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decide. as i say, not something we've conceded and i think it's conceivable that the case could get back down to the district court for some form of relief. the district court could conclude is enough time to allow an election to take place. it might look for some sort of interim solution. >> what would god order by this court that might be time is claimed to have set several of the expert nations. are you suggesting that it would not eat disruptive of the current election scheme and the elections in district team for this court to re-manned, to consider whether the mouth would change. >> i think would perpetuate the same sort of insurgency that's been hanging over maryland
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politics all along. i don't deny that, your honor. i don't think the court has to actually take a position on the question one way or another. what we're asking the court to do is evaluate legal principles the district court denouncing designer pulmonary injunction motion to correct them as it sees fit to correct them or for them otherwise. >> it's not a question of we have hauled in a preliminary injunction context you do not have to consider the merits if you think the equities and irreparable harm questions cut against the grant of a preliminary injunction. >> that is true, but again a crushing with the district court in the first instance. >> you are asking us to decide the merits and determine from now whether it's been a discretion from now. what i'm suggesting and the strongest case is the winter case from a few years ago were
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reset if the equities in the harm questions cut strongly in one direction, we don't have to consider the merits at all without determining that there has determining that there has or hasn't been an abuse of discretion. >> i don't recall what it is exactly the district court in the winter case before this court, i don't recall what the district court in nike sedan. if the district court had reached each of the individual issues, is certainly they can pick out the issues resolved, which it wants to base its decision on. >> i think that's exactly right that the court can pick of the different criteria to base its decision on. it's part of your challenge today to explain why we should take out the hardest one. >> the short answer is because that the one on which the district court aced his decision. if this court were to pick out a different factor from the preliminary injunction test and decide it wants to confirm on databases, it would be taking the discretion of the district
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court in taking it in taking up for itself and exercise. >> this is the denial of the challenge. you still have the trial to go through or no? >> yes, we do. >> can you go through that trial without a ruling from us? and if not, why not? >> judge niedermayer said that there were many issues in this case, not the least of which was the motivation of the governor and his committee for the change at issue. would that obviate some of the merits questions before us if we don't prove the first problem? >> you have fairly strong evidence to show that. >> we don't think we have weakness in any of it. >> i agree.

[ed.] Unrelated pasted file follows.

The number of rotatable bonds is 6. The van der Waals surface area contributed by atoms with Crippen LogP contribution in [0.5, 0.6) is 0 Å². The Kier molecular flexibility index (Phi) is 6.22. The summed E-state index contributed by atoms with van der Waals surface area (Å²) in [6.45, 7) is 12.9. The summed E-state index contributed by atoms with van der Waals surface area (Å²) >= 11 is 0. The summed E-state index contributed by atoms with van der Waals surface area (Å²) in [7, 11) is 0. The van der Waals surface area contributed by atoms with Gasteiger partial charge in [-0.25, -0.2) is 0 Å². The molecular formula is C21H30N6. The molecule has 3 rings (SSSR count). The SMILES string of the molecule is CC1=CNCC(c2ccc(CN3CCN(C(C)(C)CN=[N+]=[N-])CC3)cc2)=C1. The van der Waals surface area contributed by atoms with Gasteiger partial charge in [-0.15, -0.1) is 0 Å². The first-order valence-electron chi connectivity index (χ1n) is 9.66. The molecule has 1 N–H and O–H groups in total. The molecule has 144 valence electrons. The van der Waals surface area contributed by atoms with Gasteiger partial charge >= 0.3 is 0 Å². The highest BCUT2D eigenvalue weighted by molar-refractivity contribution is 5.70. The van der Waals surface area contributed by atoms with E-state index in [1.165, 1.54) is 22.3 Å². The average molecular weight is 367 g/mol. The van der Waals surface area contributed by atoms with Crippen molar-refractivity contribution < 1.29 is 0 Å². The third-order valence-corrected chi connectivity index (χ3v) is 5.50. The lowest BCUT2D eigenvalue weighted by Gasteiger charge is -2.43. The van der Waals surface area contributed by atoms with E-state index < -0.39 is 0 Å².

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but assuming we leave it the way it is, what happens? >> i think the concern we have is that the case, imagine the district court does not enter summary judgment in the case proceeds to trial on a fundamentally misguided u.n. likely have to approve to establish a first amendment violation against partisan gerrymandering. it would be open to reopening discovery, allowing us basically to conduct a massive districtwide survey of voters to determine whether or not they would've voted one way or another. all because the district court believed the primary question on burden is whether all of the electoral outcomes in the district are attributable. >> let me ask you about your legal theory. i probably don't understand, but if i understand it, i don't see how any legislature will ever be able to redistrict.
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so let's say that a legislature is drawing a particular map for a particular district and they say they have two possible plans they are considering and they both have very low population deviations comment exactly the same to the districts and both are compact, territory contiguous. but they say plan added is a more than de minimis advantage in plan b is the other party more than de minimis advantage. so let's pick the one that favors our party. in your view that's unconstitutional i gather. >> about the map drawers are doing is looking at what individuals have voted in the past and on the basis attempting to make it more difficult to achieve electoral success and a specific intent in a burden